On appeal from the Superior Court of New Jersey, Chancery Division, Mercer County.
O'Brien, Havey and Conley. The opinion of the court was delivered by Conley, J.s.c. (temporarily assigned).
The opinion of the court was delivered by
CONLEY, J.S.C. (temporarily assigned).
On leave granted, First Tennessee Bank National Association, Maryland National Bank and Citizens and Southern National Bank of South Carolina appeal two interlocutory orders of the Chancery Division entered December 12, 1991 restraining them from foreclosing against certain out-of-state property in which Mutual Benefit Life Insurance has an interest both directly and through a wholly owned subsidiary and the financing for which it is a guarantor. Appellants are out-of-state indenture trustees of bonds issued in connection with these properties. The restraints were issued in response to a proceeding commenced by the Commissioner of Insurance, with the consent of Mutual Benefit Life (MBL) and pursuant to N.J.S.A. 17B:32-1 to 23, for the rehabilitation of MBL. We affirm.
By order entered July 16, 1991, the Commissioner was appointed as MBL's Rehabilitator and authorized to exercise "all the powers and authority expressed or implied under the provisions of N.J.S.A. 17B:32-1 et seq. " In order to preserve the business and property of MBL pending rehabilitation, the order further authorized the Commissioner to: (1) take possession of MBL's real and personal property "of any nature"; (2) conduct its business; and (3) remove the causes and conditions which had made rehabilitation necessary. The order restrained "all . . . persons or entities of any nature" from, among other things: (1) bringing or maintaining any action against MBL; (2) making or executing any levy upon MBL's property; (3) selling, transferring, wasting or otherwise disbursing or disposing of or encumbering the assets and property of any nature of MBL except as directed by the Rehabilitator or ordered by the court; and (4) interfering in any way with the Commissioner's discharge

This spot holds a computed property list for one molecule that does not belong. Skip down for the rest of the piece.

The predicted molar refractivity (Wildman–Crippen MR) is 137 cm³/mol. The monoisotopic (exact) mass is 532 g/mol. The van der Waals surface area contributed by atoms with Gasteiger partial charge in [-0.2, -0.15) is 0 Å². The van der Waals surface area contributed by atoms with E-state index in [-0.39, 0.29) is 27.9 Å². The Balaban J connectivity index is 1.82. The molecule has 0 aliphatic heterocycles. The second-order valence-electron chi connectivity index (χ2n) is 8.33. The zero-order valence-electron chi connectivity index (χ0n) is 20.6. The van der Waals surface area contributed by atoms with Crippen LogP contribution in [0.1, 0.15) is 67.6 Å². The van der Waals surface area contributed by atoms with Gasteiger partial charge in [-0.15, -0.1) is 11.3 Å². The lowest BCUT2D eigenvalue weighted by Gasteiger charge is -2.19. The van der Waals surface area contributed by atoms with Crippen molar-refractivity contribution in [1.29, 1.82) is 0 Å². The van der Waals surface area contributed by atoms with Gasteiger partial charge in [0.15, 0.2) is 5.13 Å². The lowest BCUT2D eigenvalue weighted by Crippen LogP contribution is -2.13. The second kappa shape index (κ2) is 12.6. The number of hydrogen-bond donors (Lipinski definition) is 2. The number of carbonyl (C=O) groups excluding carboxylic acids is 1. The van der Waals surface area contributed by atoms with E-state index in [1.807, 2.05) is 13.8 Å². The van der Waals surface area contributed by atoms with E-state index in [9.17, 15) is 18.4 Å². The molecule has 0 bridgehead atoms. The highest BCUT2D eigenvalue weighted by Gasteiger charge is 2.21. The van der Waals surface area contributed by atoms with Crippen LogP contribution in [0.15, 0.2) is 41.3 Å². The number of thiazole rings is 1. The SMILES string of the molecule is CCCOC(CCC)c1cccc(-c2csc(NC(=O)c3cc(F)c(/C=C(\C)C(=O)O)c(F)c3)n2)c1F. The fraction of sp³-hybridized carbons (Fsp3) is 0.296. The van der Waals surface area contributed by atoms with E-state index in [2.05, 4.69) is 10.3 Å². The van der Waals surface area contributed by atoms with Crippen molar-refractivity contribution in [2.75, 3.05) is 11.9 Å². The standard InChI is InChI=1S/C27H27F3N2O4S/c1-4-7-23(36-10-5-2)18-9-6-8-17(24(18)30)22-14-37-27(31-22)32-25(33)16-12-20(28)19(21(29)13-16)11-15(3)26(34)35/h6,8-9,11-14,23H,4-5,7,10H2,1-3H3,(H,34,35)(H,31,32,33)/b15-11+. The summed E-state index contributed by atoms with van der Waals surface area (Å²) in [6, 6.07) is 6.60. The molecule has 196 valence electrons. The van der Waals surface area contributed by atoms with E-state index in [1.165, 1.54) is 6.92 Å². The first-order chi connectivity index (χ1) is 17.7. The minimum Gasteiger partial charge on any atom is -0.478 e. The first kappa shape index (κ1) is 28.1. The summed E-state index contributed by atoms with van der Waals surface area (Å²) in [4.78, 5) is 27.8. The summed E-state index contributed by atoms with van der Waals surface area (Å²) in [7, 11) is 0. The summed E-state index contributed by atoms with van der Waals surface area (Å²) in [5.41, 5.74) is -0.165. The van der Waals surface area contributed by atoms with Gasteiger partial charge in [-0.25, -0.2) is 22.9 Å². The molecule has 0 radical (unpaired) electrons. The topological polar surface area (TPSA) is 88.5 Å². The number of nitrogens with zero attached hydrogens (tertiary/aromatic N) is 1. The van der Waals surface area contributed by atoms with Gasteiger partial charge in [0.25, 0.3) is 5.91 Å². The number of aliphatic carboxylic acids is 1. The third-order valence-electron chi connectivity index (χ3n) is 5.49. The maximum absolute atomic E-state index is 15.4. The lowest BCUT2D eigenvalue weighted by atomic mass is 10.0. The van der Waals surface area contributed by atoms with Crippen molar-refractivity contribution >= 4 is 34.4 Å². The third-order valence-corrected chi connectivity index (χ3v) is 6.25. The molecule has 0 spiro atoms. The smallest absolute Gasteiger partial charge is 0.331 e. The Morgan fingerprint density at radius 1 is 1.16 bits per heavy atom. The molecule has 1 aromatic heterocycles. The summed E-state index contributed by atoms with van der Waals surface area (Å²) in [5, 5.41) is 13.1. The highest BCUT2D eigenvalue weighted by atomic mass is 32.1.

of his duties as Rehabilitator. There was a separate provision specifically enjoining "[a]ll secured creditors or parties, pledgees, lien holders, collateral holders, or other persons claiming secured, priority or preferred interests in any property or assets of MBL including any governmental entity" from taking any steps "whatsoever" to transfer, sell, encumber, attach, dispose or exercise "purported" rights in or against any property or assets of MBL.
On August 7, 1991, the trial Judge entered an order reaffirming the Commissioner's authority to act as Rehabilitator until further order of the court. The restraints in the July 16 order were continued on an interlocutory basis, with certain modifications relating to policy loans and the Rehabilitator's efforts to sell MBL's "group business." The August 7, 1991 order included a separate paragraph governing "hardship distributions" and a separate paragraph enabling parties in interest to file "any application for relief" with the Commissioner and, if dissatisfied with the Commissioner's decision, to obtain review thereof by the trial Judge.
Following this order, the Commissioner sought a determination as to whether the July 16 and August 7 restraints applied to real estate partnerships in which MBL and its subsidiary had an interest and for which MBL had guaranteed partnership indebtedness. Pursuant thereto, on October 16, 1991, an order to show cause returnable October 30, 1991 was entered with further temporary restraints specifically enjoining all indenture trustees acting on behalf of bondholders from "commencing or continuing foreclosure actions or other litigation against, or interfering with the property of: (i) real estate partnerships owned in whole or in part by the Mutual Benefit Life Insurance Company in Rehabilitation, or by its wholly owned subsidiary, Muben Realty Company, and (ii) real estate partnerships for which Mutual Benefit Life Insurance Company is a guarantor of partnership indebtedness . . . ."
On the return date, appellants and a number of other out-of-state banks, acting in their capacity as trustees for the bondholders who had financed real estate projects located outside New Jersey, opposed the motion.*fn1 Following extensive arguments on the motion, the trial Judge issued a written opinion in which he granted respondent's motion, concluding that the trustees were temporarily restrained from instituting any action with respect to: (1) property owned by a partnership in which MBL or Muben Realty Company (Muben) had an interest or (2) property owned by a partnership the indebtedness for which MBL had issued a guaranty. An order imposing such restraints was entered on December 12, 1991.